I completely overlooked the chickadee and Indigo Bunting carcasses, so I will consider them to be “removed” starting today.
Despite a freshly mowed lawn at the NRC, the mockingbird was undisturbed. At this point, the beetles have taken everything they can from the chickadee and the Indigo Bunting, but their skulls and some primaries are still visible.
Painted Bunting remains no longer evident.
Of the 138 casualties I have documented on this project there are just four I have not been able to confidently identify, most recently this feather I found Saturday morning:
The feather appears to be an outer rectrix from a bird that collided with the building and was scavenged in less than 24hrs. The rachis is dark on the upperside and whitish on the underside. The exterior edge of the vane is olive green without pattern.
The feather is the right size and shape to have come from assorted warblers, vireos, or other species. I’m okay simply including it as an “unknown”. There are other single-feather finds that I have been able to identify (e.g., cardinals); this one apparently not.
The feather, together with the ongoing scavenging rate trials a few meters from where it was found, illustrates well the difference between “scavenging” and “removal”. The Northern Cardinal carcass that I found in June was not scavenged except by beetles, ants, and isopods. Thus it was never removed from its final resting place. Weeks later, a single rectrix remains of that bird. I judged that one day last week I would’ve overlooked that feather in the course of my daily monitoring, so I estimated that it was in evidence for 26 days. It’s actually still there, however, and I noticed it this morning. I could keep counting it as “detectable”. Either way though it illustrates the point: I could have detected that feather at any point during the 26-day period that it was noticeable and I would have a record of that mortality even though the carcass had technically been scavenged.
With respect to the two buntings and the chickadee from last week, they’re still there even though all have been scavenged in situ:
From top to bottom: Carolina Chickadee, Indigo Bunting, and Painted Bunting. All have been scavenged but none have been removed. Traces of these birds might last for weeks, increasing my chances of detecting the casualty even if the bird has been scavenged. What matters is whether or not the carcass has been removed.
Both buntings and chickadee remains remain.
Today for the first time I didn’t notice the cardinal remains, so I will consider it to have been removed. The two buntings and the chickadee remain.
Northern Cardinal, Indigo Bunting, Carolina Chickadee, and Painted Bunting remain.
Casualties continue at the Noble Research Center this week. Today (actually July 10th) I checked and noticed these birds here since yesterday, so I’m considering them the results of a July 9th survey that I technically did not conduct. Again, we had two birds of different species killed at the same spot on the NRC – the main entrance on the north side.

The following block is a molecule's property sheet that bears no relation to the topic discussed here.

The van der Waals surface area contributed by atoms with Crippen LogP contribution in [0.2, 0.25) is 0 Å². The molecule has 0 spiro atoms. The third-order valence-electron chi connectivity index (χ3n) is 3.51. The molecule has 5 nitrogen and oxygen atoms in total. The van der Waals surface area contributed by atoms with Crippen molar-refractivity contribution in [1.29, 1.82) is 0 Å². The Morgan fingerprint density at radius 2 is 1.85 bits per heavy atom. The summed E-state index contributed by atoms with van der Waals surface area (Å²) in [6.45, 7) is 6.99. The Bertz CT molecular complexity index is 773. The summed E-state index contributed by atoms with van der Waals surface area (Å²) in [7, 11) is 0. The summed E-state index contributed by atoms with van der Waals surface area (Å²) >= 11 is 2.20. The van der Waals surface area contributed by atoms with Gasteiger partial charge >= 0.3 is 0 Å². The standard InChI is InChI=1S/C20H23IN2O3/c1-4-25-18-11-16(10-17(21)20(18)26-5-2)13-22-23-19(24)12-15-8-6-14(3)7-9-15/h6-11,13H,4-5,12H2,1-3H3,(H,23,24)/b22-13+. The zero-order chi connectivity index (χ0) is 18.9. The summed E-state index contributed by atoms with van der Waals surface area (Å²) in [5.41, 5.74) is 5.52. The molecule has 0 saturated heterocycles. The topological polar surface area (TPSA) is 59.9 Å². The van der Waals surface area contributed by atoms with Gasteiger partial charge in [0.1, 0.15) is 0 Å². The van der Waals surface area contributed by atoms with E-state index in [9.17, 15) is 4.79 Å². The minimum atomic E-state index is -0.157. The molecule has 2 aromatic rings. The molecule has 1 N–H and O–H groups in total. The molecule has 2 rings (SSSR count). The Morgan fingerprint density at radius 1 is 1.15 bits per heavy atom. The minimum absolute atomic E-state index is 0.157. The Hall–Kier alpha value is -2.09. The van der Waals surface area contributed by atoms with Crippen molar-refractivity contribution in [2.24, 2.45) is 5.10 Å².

The first bird I noticed was the Carolina Chickadee, lying within arms’ reach of the Indigo Bunting I left out the other day:
About 2 m to the left of the chickadee was this female Painted Bunting:
Both birds were deteriorated (by beetles, isopods, and ants) to the point at which I wasn’t comfortable examining them for additional aging and body condition criteria.
At first glance, it looked like these two “sparrows” were flying together and hit the same window. A closer inspection revealed that while they might have ended up in the same spot, they arrived independently.
Today I found a female Indigo Bunting, apparently AHY. The insects had already gotten to her head – that’s the black “patch” she shows above her eye. This indicates to me that she was actually a casualty from yesterday morning, the 7th. I moved her to the side and will monitor the progress of her removal. (The cardinal remains evident to me.)
A bit closer to the window was this HY Grasshopper Sparrow. This bird was in excellent condition (fat = 2) in life – indicating that it was migrating – and its carcass was much fresher than that of the Indigo Bunting, indicating that it died more recently.
This bird I collected and put on ice. It will be interesting to learn eventually where this bird was born and where it might have been headed so early in the “fall”.
I found an apparent SY female Black-and-White Warbler at the northwest corner of the NRC this morning. The bird had the stunned look of one who’d knocked into a window, but it wasn’t really trapped the way other birds I’ve found have been. After a few minutes and as I began to approach, it flew strongly to a nearby tree.